Retail is still a third of all consumer spending and, even with ASOS, Amazon etc the majority of that spending is on our High Streets. The total valie of UK retail sales in 2016 was £358bn generating 5% of GDP and much of that being spent in independent retailers. It is clear that these businesses are the life-blood of our local towns, high streets and villages. Indeed, for every £1 spent with a local, independent business between 50p - 70p ciruclates back into that local economy. In comparison, for every £1 that is spent shopping online or out of town only 5p trickles back into the local economy.
However, our High Street, and especially our independent shops are under threat, working on tighter and tighter margins because of a number of increased burdens on their businesses. A number of these are well known – business rates, the impact of online shopping, etc, but there is one major problem that these businesses have that is often given no profile. The issue is retail crime.
The latest crime statistics, from the ONS report, show that, for the year ending June 2017, shop theft was up 11%, from 340,565 to 377,172 - and three times higher than in 2007-08. This of course takes no account of unrecorded crime. In addition, it is estimated that retail crime costs businesses over £600m a year, with the value of each incident having risen to £325 per incident. In Wimbledon alone, just one part of my constituency, there were 48 such cases last month. However, whilst the crime is increasing, there has also been a rise in the number of police forces that are choosing not to investiage retail crime and a more widespread use of The Anti-Social Behaviour, Crime and Policing Act 2014 tthat allows anyone accused of shoplifting anything under £200 to plead guilty by post.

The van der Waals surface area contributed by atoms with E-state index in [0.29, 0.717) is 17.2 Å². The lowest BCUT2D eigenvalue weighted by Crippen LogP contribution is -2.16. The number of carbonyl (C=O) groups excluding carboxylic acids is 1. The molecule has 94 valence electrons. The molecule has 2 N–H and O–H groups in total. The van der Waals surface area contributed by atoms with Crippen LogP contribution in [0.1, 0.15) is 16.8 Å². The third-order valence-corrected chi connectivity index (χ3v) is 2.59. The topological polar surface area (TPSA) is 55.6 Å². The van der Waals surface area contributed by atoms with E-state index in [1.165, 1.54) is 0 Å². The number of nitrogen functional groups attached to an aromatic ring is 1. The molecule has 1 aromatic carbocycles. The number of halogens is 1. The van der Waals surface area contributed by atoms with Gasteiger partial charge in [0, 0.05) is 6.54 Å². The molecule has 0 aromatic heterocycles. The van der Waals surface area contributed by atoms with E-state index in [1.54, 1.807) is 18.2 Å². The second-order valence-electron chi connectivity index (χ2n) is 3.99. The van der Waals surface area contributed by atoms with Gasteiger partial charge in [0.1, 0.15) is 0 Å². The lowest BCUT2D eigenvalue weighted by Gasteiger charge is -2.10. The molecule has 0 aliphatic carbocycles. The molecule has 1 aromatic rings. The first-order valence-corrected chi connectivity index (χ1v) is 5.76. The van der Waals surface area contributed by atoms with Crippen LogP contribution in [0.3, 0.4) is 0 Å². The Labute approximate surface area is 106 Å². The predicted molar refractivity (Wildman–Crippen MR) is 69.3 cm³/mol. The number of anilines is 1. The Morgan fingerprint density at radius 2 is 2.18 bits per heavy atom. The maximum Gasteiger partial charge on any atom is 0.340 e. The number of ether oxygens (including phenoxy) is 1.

Industry figures show that 20,000 shop workers are physically attacked each year. Whilst an even greater number are exposed to threats of violence and verbal abuse, especially as they often work alone, late at night and are dealing with valuable commodities like alcohol and cigarettes. However, from talking to victims it is obvious that many are disappointed by the response times of police forces to such incidents and therefore some choose not to even report such incidents. This cannot be right and must not become the “norm”.
The Government often declares that it is “committed to ensuring that high streets remain at the heart of their community”. There now needs to be more commitment to helping businesses face this problem in the same way that the Government has given help to businesses to ease their burdens in other areas. Actions should follow words!
As the new Chairman of the APPG, I am therefore hoping to raise the profile of these important issues. The purpose of the APPG will be to improve understanding of how this type of crime affects small businesses and how incidents of retail crime will have an effect on our high streets if left unchecked.
Therefore, through this APPG there will be easily available information for MPs that find themselves dealing with constituents on this issue. This will mean that businesses will know they can get the help they need. In addition, by creating a central campaign through this APPG, it will be much easier to gather information and best practice that can be used to explore ways in which policies can be developed that can get rid of this harmful antisocial crime.
I therefore welcome input from the sector and look forward to officially launching the APPG on 14th May in Parliament.